“Based on arguments that are wrong in law and on the facts, Israel is forcibly turning back people who have fled persecution at home, have faced severe abuse by traffickers in Sinai, and who then risk detention in Sinai with no access to asylum,” Simpson said. “There is simply no loophole justifying Israel’s denial of protection to asylum seekers by rejecting them at the border without fully considering their individual cases. To accept such a claim would be to accept the evisceration of refugee protection.”
For details about Israel’s position on its recent pushbacks of people on the Sinai border, international legal obligations, and the recent pushbacks, please see the text below.
Four Erroneous Israeli Arguments for Blocking Asylum Seekers
Israel has made four arguments to justify blocking asylum seekers at its fence on the Israel-Egypt border.
1. The sovereign prerogative to control immigration – the floodgates argument
On September 6, Interior Minister Eli Yishai told Israeli Army Radio that, “A sovereign country, responsible for its borders, can decide for itself who can enter and leave its territory,” and warned that making exceptions for individual groups of migrants would mean that Israel would have to allow entry to many of the “300 million people in Africa.”
While states do, indeed, have sovereign rights to control immigration, refugee and human rights law strictly prohibit refoulement – forced return that would expose people to persecution, torture, or inhuman and degrading treatment.
Refugee law says countries may not return or expel anyone claiming to be a refugee, including at their borders, without fairly considering their asylum claims. In its Conclusion on International Protection No. 22 (1981), UNHCR’s Executive Committee stated that, “In all cases, the fundamental principle of non-refoulement involving non-rejection at the frontier must be scrupulously observed.” And in Conclusion 99 (2004), the Committee called on states to ensure “full respect for the fundamental principle of nonrefoulement, including non-rejection at frontierswithout access to fair and effective procedures for determining status and protection needs.”
2. Refugee obligations do not apply outside a state’s territory – the extraterritoriality argument
In a July 27 affidavit submitted to an Israeli refugee lawyer, Anat Ben-Dor, an Israeli soldier said that in June his superior officers on the Sinai border had told him that blocking someone’s access to asylum procedures is lawful as long as they are blocked before they set foot on Israeli soil. The soldier said that on the basis of this advice, his unit had entered Egyptian territory three times, where it had intercepted Africans approaching Israel’s border fence and had handed them over to Egyptian border police.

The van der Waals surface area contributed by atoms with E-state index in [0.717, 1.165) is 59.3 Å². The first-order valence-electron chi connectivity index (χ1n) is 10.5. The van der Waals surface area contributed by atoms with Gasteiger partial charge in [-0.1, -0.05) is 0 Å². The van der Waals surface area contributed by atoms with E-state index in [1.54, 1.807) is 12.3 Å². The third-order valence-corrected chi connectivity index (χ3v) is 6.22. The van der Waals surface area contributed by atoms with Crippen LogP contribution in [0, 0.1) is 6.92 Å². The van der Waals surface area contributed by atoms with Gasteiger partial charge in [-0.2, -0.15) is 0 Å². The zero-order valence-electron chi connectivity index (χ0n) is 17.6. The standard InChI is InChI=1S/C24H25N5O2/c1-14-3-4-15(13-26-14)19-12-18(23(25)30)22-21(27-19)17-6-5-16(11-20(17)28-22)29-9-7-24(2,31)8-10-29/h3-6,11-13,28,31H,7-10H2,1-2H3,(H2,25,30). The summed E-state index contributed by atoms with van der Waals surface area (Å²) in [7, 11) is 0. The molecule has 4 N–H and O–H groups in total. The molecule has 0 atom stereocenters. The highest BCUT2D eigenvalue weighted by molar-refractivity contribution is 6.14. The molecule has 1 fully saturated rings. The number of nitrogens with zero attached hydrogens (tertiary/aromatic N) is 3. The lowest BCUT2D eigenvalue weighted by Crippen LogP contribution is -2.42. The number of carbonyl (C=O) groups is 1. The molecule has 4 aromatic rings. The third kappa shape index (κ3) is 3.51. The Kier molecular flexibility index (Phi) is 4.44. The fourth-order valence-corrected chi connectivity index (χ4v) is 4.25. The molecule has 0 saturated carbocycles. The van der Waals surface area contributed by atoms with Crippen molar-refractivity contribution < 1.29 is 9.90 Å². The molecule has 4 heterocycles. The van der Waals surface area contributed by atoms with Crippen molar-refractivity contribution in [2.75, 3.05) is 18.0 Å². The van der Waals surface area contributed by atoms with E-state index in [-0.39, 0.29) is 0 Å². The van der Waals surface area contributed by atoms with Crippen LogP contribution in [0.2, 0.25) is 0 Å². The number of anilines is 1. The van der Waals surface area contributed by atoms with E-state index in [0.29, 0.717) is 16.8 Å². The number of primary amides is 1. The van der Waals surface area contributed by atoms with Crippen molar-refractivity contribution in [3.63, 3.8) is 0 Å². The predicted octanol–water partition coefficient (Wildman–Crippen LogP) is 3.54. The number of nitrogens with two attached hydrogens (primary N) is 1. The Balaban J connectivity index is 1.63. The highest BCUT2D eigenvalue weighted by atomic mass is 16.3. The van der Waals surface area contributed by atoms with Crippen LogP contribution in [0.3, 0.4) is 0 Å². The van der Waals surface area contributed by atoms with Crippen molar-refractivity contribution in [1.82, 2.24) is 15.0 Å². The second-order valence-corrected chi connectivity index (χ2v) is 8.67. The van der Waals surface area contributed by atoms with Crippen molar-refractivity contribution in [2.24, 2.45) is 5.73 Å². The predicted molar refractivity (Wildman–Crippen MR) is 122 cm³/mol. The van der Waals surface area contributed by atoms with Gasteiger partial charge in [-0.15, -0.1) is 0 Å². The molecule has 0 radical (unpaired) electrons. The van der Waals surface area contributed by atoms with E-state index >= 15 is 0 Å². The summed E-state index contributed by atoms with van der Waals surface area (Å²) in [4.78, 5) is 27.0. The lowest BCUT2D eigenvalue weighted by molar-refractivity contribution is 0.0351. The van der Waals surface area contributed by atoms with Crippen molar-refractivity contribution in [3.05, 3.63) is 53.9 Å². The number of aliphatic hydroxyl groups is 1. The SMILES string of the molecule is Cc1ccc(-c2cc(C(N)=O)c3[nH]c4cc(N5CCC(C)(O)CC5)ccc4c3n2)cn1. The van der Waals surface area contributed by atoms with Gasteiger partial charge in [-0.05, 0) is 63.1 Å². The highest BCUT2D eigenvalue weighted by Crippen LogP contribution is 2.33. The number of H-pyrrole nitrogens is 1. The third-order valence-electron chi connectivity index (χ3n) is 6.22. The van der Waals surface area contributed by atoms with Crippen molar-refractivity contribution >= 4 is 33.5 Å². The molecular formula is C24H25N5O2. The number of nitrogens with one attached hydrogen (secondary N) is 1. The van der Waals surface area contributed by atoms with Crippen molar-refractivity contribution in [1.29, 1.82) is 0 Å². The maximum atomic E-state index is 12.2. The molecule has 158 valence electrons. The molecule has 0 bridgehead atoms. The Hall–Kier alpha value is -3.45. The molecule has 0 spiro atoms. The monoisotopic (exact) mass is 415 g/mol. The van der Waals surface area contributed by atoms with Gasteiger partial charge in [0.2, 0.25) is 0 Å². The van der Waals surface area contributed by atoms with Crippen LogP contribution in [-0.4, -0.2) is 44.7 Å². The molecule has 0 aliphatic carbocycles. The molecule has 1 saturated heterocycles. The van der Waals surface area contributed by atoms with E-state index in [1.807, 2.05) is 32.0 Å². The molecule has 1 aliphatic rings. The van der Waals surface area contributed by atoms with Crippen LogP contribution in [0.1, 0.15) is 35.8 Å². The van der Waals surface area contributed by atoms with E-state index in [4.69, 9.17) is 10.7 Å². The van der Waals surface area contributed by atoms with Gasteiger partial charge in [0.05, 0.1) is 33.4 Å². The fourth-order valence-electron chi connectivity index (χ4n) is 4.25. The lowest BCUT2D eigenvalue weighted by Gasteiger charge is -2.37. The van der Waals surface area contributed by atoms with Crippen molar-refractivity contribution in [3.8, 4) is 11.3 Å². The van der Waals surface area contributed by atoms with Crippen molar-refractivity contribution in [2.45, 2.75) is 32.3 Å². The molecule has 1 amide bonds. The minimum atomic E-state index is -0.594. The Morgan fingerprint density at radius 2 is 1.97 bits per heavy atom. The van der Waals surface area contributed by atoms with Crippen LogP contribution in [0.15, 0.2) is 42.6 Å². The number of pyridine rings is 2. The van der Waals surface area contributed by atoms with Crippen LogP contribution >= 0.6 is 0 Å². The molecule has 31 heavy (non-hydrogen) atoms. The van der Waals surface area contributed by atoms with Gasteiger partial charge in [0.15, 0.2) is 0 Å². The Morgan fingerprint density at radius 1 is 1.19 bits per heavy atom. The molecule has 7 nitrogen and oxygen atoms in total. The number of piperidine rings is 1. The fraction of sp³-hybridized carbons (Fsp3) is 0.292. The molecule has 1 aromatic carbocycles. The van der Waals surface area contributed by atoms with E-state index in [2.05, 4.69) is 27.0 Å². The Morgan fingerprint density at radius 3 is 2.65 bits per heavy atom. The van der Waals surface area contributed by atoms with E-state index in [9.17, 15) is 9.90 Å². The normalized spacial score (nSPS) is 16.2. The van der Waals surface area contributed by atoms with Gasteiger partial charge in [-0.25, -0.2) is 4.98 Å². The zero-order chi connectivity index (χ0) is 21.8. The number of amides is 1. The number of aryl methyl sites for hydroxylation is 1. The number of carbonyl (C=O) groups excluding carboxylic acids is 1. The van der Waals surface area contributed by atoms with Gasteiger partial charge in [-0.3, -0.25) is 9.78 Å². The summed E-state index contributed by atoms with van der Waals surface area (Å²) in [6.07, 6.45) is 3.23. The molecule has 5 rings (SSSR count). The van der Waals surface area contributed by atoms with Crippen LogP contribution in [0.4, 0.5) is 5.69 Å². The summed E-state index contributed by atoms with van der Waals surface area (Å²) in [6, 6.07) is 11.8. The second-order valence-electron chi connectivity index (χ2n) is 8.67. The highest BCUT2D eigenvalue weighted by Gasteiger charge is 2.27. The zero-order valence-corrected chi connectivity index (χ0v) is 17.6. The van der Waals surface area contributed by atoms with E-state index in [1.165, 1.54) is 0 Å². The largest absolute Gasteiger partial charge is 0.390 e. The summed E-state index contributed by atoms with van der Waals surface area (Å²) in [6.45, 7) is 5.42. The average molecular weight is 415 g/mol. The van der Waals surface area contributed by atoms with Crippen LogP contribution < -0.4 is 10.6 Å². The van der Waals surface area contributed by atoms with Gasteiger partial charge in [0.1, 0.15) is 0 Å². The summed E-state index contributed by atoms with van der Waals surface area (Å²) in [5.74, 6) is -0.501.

Egyptian officials denied that Israeli forces are operating on Egyptian territory. However, on August 10, the Associated Press reported that the Israeli military spokesperson’s office stated that Israeli soldiers stopped groups of Africans near the border several times and held them “until the arrival of Egyptian forces that took the infiltrators.”
As a matter of law, a country’s obligation not to summarily return asylum seekers is not limited by territorial boundaries. Refugee law is not concerned with the place from which refugees are being returned but with the place to which they are being returned.
The 1951 Refugee Convention specifically prohibits countries from returning refugees “in any manner whatsoever” to places where their lives or freedom would be threatened. UNHCR has also stated that, “The principle of non-refoulement does not imply any geographical limitation,” that, “The resulting obligations extend to all government agents acting …within or outside national territory” and that as a result, “The extraterritorial applicability of the non-refoulement obligation [under the Refugee Convention] is clear.”
3. Refugee obligations do not apply to people who have not been officially recognized as refugees
In the past, under its so-called “hot-returns” policy, Israel said that as long as it apprehended irregular border crossers close to the border and returned them to Egypt within hours or days, it was not obliged to allow them to lodge asylum claims in Israel. In 2011, the military told Israel’s Supreme Court it had stopped the practice. But in July 2012, Israel appears to have returned at least 40 Eritreans less than an hour after they entered Israel.